ISSN 1063-0740, Russian Journal of Marine Biology, 2009, Vol. 35, No. 3, pp. 250–254. © Pleiades Publishing, Ltd., 2009.
Original Russian Text © A.S. Sokolovskii, T.G. Sokolovskaya, 2009, published in Biologiya Morya.
The signiﬁcance of ichthyoplankton studies in the
entire complex of ichthyofauna monitoring is espe-
cially obvious in the areas where the studies have been
conducted during a long time span. In the Sea of Japan,
the Peter the Great Bay has been an area of regular ich-
thyoplankton surveys since 1949 [1–3, 5, 7–9].
The eastern part of the Peter the Great Bay, with its
inner second-order bays, such as Strelok, Vostok, and
Nakhodka, is of great interest regarding monitoring stud-
ies. At these sites, scientists from the Paciﬁc Research
Fisheries Center and the Institute of Oceanology of the
USSR Academy of Sciences carried out joint ichthy-
oplankton surveys in June–July 1951 and 1952 . The
survey season was chosen to coincide with the time of
mass spawning of commercial ﬂatﬁsh species in near-
shore shallow waters, which occurs in the spring–sum-
mer period [4, 6]. The ﬂatﬁsh egg-counting technique
allows the estimation of the reproductive efﬁciency of
these species in various parts of the bay.
Since 2003, annual complex ichthyologic works,
including ichthyoplankton sampling, have been con-
ducted in Vostok Bay and the adjacent areas . The
area of studies was greatly widened in June–July 2007.
In order to provide the long-term monitoring of the
state of ichthyofauna, we tried to repeat the ichthy-
oplankton surveys of the 1950s and compare the latest
results with half a century old data to obtain a more reli-
able evaluation of the signiﬁcance of this area for ﬂat-
MATERIAL AND METHODS
In June and July of 2007, two ichthyoplankton sur-
veys were performed on the RV
The network of stations, catching techniques and gear
were mostly the same as those in the 1951–1952 sur-
veys. (Fig. 1).
Ichthyoplankton samples were taken with a special
egg net (IKS-80) designed for collecting ﬁsh eggs and lar-
vae. Horizontal or surface catches were made with a half
submerged net at the vessel’s lowest speed, 3.0 knots.
Catches were conducted in the daytime; each event lasted
for 10 min. At some stations with abundant free-ﬂoating
sargassum or other macrophytes, the duration of the
catches was cut to 2–5 min to avoid damage to the ichthy-
oplankton net. The results of catches like those were sub-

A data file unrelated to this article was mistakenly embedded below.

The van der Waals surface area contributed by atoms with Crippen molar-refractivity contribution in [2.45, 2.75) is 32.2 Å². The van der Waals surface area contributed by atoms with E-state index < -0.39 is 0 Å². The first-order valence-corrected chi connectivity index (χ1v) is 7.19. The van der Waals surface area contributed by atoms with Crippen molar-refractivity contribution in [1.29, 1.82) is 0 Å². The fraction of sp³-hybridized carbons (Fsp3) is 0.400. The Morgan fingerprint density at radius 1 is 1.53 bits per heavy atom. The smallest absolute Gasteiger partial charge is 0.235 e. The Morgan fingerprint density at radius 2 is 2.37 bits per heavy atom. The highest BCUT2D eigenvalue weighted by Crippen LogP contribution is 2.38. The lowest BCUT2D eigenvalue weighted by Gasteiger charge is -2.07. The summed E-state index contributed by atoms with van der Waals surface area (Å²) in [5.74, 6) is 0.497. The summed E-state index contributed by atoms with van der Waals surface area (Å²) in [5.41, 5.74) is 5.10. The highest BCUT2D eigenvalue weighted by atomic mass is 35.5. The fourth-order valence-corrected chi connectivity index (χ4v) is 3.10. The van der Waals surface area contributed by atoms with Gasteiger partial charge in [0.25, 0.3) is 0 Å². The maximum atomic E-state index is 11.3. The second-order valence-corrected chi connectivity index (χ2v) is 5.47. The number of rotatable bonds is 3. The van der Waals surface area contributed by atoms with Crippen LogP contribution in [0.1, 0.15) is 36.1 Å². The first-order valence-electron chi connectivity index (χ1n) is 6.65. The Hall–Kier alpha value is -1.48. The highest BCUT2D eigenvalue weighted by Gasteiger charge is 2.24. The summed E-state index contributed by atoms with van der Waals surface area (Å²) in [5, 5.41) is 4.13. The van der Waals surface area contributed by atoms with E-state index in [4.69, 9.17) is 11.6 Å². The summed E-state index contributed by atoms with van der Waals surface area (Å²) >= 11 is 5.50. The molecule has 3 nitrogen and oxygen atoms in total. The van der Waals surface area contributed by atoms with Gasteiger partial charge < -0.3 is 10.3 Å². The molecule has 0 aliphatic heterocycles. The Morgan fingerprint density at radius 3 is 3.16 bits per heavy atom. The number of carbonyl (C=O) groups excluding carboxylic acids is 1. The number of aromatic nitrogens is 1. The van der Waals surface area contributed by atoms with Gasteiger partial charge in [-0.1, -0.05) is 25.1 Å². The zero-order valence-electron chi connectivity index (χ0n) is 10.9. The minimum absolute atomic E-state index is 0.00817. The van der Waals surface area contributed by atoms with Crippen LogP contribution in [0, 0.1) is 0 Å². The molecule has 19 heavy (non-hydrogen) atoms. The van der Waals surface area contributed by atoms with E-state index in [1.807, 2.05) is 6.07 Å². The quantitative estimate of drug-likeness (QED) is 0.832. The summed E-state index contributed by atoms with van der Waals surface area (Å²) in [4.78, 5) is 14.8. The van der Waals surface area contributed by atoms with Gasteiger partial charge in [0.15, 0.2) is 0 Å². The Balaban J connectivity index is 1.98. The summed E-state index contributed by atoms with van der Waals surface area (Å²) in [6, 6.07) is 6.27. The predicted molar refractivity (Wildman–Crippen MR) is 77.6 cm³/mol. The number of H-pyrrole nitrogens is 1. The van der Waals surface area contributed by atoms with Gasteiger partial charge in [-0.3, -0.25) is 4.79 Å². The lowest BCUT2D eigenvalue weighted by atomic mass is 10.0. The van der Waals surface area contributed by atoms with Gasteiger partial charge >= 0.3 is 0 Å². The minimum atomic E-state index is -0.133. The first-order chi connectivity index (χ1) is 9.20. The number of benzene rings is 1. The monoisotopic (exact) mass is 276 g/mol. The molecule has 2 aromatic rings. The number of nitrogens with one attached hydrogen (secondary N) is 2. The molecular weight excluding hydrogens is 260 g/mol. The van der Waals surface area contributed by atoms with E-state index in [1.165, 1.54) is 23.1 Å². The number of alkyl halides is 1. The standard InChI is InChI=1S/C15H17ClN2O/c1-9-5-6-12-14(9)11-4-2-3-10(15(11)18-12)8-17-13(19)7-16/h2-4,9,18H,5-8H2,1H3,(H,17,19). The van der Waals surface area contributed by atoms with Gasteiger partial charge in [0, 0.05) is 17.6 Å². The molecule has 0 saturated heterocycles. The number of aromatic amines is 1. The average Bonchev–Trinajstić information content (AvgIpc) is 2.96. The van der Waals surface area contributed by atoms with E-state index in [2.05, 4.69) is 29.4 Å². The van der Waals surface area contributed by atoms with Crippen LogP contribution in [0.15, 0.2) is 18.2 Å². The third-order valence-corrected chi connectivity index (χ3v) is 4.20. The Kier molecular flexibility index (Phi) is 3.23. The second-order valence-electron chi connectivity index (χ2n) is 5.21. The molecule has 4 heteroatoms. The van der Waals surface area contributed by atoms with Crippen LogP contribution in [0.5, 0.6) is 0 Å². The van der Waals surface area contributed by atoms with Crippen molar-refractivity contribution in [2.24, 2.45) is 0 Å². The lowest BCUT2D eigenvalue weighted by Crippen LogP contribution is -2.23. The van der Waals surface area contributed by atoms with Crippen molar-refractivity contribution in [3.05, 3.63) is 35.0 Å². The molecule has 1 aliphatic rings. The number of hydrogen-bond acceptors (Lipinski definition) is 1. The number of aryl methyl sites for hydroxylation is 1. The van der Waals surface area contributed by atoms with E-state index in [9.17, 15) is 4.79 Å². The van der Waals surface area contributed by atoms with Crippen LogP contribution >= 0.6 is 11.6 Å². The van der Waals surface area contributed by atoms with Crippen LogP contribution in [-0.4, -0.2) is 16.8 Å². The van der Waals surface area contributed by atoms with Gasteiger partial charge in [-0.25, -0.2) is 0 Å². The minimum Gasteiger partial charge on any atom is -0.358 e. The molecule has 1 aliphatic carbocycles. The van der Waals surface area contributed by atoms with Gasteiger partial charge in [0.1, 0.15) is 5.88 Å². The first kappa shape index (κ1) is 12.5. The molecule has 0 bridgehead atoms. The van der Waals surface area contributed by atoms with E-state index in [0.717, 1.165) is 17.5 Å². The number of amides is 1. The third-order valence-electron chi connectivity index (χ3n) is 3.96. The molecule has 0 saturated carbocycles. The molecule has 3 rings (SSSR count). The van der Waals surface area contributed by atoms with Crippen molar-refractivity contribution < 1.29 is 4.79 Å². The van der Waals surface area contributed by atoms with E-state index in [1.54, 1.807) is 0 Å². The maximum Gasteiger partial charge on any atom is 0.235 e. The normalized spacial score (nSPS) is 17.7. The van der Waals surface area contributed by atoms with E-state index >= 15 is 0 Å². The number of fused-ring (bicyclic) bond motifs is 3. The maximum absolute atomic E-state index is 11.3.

sequently evaluated in 10-min catches.
Ichthyoplankton samples were conveyed to the Ich-
thyology Laboratory at A.V. Zhirmunskii Institute of
Marine Biology of the FEB RAS, and analyzed by
means of Olympus SZX9 and MBS-10 binocular
microscopes according to the methods used earlier
. Identiﬁcation of the eggs of ﬂatﬁsh and other ﬁsh
species was based on the works by Pertseva–Ostrou-
mova [8, 9]. The diameter of each egg, yolk and oil
globule (if present) was measured through the eyepiece
micrometer of the MBS-10 microscope. Small ﬁsh lar-
vae were measured to 0.1 mm with the eyepiece
micrometer, and larger ones, with a millimeter ruler.
To deﬁne the taxonomy of ﬁsh larvae, we used ref-
erence samples of the collection of larval and juvenile
ﬁshes from the northwestern Paciﬁc (up to 200 spe-
Distribution of Ichthyoplankton in the Eastern Peter
the Great Bay, Sea of Japan, in June and July of 2007
A. S. Sokolovskii and T. G. Sokolovskaya
Institute of Marine Biology, Far East Department of Russian Academy of Sciences, Vladivostok, 690041 Russia
Received November 20, 2008
—Comparison of the results of ichthyoplankton surveys conducted at 97 stations in the eastern part of
the Peter the Great Bay of the Sea of Japan, in June–July 2007 with the similar research data of the 1950s shows
that at present, as was the case 50 years ago, ﬂatﬁsh eggs belonging mainly to the yellowﬁn sole
and brown sole
prevail in the local ichthyoplankton (up to 86%). The highest
concentrations of these species’ eggs were recorded in the Vostok Bay and Strelok Bay. The spawning activity
of ﬂatﬁsh in 2007 is found to be lower than in the mid 1900s, but the signiﬁcance of the eastern part of the Peter
the Great Bay for ﬂatﬁsh reproduction remains large. The importance of long-term monitoring in this area,
which is being subjected to steadily growing anthropogenic impacts, is also proven.
ichthyoplankton surveys, spatial distribution, eggs, ﬁsh larvae, concentration, monitoring, ﬂatﬁsh